Picture this:

A long country road, cotton fields on one side, separated by slat board houses, open fields on the other side for as far as the eye can see. Cotton may have grown on that side as well, but now it’s mostly weeds and trash tossed from cars passing by (mostly bottles and cans and faded chip wrappers). Not too far away and left behind in the rearview mirror sits a prison, big, impressive and as out of place in that space of country just between two little towns. The prison isn’t important for this story, but it is part of the area, and now it is an afterthought.

What does matter for this story is on the left hand side of the road (as you go away from the prison and head south). There’s a park, complete with a large playground that has several slides, ladders and monkey bars. There are swings, both for able-bodied kids and the disabled ones. There are benches for the attentive (or unattentive) parents or adults that aren’t parents at all or maybe the teenagers who begrudgingly take their siblings there. It’s a respite for them; an opportunity for peace from the whining and nagging rug rats their parents don’t want to take care of.

A kid is on the playground. He’s maybe eight and his red shirt has a hole in it, as does both the knees in his faded blue jeans. He’s swinging, swinging, swinging and dreaming of jumping out and flying away from there.

Like the prison, the playground isn’t all that important either, but it’s part of the scenery in this low-income part of the world. What is important sits just beyond the playground. It’s a place where dreams are formed, but so few of them come to fruition.

The ballfield is closed in with cyclone fencing that has rust spots throughout its length and on all sides. It forms a cone around the field. The dugouts are to the left and right of where a cracked home plate is forever embedded into the ground. Each dugout holds a wooden bench, which at one time had been smooth wood painted blue, but now is bare of any paint and splintered throughout its length. The outside of the dugout is nothing more than painted plywood that has warped over the years, Mother Nature having done a number on the untreated lumber.

An opening where a gate should have been at the dugout’s entrance leads to the field, which had once been taken good care of. Now, after the unusually wet fall and early winter, the infield is an orange clay mud pit. The bases, which were never soft to begin with, are hard as rock. Stepping on one of those the wrong way could lead to a broken ankle or worse. Yes, there are worse things than a broken ankle.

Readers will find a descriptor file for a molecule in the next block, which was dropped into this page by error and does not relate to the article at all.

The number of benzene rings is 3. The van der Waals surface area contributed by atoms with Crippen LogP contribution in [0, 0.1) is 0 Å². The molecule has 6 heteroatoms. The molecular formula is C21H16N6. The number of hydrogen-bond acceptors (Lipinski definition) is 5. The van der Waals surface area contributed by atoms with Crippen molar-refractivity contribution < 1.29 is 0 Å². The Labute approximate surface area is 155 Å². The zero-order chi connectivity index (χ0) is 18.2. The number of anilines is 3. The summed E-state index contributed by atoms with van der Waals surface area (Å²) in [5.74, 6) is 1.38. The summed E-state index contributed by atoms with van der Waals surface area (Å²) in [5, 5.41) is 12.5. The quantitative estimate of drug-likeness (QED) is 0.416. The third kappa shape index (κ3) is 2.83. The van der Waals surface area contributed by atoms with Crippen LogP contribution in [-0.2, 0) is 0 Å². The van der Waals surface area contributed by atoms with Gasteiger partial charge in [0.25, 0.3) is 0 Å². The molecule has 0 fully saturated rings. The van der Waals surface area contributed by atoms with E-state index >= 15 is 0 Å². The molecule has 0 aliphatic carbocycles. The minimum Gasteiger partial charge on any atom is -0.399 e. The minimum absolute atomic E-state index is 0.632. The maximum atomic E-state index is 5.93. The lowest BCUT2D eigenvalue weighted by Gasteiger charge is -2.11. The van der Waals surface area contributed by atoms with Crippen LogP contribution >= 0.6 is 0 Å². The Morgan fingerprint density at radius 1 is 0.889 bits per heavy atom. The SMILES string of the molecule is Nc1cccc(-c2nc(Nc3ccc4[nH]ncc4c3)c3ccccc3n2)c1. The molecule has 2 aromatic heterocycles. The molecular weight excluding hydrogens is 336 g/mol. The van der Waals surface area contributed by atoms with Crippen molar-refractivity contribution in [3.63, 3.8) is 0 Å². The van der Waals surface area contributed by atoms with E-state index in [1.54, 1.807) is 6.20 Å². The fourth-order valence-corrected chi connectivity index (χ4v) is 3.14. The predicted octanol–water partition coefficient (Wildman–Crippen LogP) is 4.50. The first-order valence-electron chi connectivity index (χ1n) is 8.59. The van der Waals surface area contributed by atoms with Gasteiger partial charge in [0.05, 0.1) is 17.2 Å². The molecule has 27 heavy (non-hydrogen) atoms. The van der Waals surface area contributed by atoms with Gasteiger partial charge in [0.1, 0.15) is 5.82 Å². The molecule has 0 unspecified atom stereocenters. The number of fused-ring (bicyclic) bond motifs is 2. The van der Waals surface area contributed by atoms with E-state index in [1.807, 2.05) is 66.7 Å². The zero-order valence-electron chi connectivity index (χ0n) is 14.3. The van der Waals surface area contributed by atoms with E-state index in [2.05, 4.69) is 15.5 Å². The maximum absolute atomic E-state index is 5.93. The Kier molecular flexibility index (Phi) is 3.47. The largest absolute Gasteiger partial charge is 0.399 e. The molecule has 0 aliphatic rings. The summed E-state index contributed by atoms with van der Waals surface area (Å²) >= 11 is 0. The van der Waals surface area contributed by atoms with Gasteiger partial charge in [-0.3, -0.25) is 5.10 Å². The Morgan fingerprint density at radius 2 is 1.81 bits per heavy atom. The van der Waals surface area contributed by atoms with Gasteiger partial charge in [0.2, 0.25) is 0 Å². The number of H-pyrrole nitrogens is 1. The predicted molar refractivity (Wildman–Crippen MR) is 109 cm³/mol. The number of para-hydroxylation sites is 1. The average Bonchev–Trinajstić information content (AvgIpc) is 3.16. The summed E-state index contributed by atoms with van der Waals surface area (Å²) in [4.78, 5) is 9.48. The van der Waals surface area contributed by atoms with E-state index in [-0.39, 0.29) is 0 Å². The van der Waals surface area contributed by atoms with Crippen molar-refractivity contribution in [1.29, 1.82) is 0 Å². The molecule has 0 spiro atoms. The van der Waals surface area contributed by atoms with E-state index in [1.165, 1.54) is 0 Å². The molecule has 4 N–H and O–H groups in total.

The outfield grass had long since encroached upon the infield, covering the base path with what amounts to thick patches of moss. The outfield, itself, is deep to center and left, but shallow out to the right. The outfield fence stands eight feet high, a black rubber pad along the top having begun to crumble beneath Mother Nature’s watchful eye—yes, Mother Nature and her vengeful eye had her way with that part of the field as well. There’s a gate in left center. One would assume it was there to make it easy to retrieve balls hit out of the park. Or maybe it was a shortcut to a neighborhood that once existed nearby.

Beyond the ballpark is a football field, minus the goal posts, and a basketball court with no goals and a cracked concrete surface. Like the prison and the playground, none of those things matter. Neither does the wooden bleachers on either side of the baseball field or the concession stand with its boarded windows that is near a dirt road that leads to the parking lot.

Pay attention here. You can’t see this, and even if you can, just listen.

That’s the sound of young boys and girls on the field, playing baseball or softball. It doesn’t matter which. You can hear them screaming from the dugouts, we need a pitcher, not a belly itcher. That’s the sound of a wooden bat on the rawhide of a baseball, a thwack that is distinct and easily recognized.

Keep listening. A young boy just called out, ‘I got it,’ or ‘mine, mine,’ the universal language for I’ll catch it. Someone calls the out. One. Two. Three. Change sides. Batters head to the field. Fielders head to the dugouts.

Still, listen. Is that the sound of a ball slapping a mitt? Is that a called strike? Maybe it was a ball, just a little off the plate.

Strike three, you’re out!

Ball four, son, take your base.

In this impoverished area where stomach grumble after a meal of half a bowl of rice and no water to wash it down, where shoes so tight feet are cramped and blistered and damaged for life, where gloves are stitched together with shoe laces or wire or maybe there’s no gloves at all, but a milk carton tied to a hand to protect the palms from the sting of a hot shot from a bat; yeah, in this place the game—the dream—is the escape. And it’s the dream that often goes unrealized once life invades and washes away the innocence.

But if you listen carefully you can hear the game being played by those young boys (and girls, let’s not forget them). Close your eyes and listen.

Just listen. Open your mind. Open your heart. Listen.

And when you do open your eyes, look to the field, to its dilapidated dugouts and mud caked field. And what do you see? Yeah, there’s a little boy—the same one who earlier had been swinging on the playground dreaming of some place besides there. He stands on the pitcher’s mound, the rubber long gone. He is slightly hunched over, one hand behind his back, an imaginary ball spinning with the movement of his fingers. He stares in at a batter who is only there in his mind.

He straightens. Both hands come out in front of him, coming together in front of his chest as if he is in prayer (and he just may be).

His arm goes back.

His front leg kicks out in front of him.

And he fires the ball toward home plate…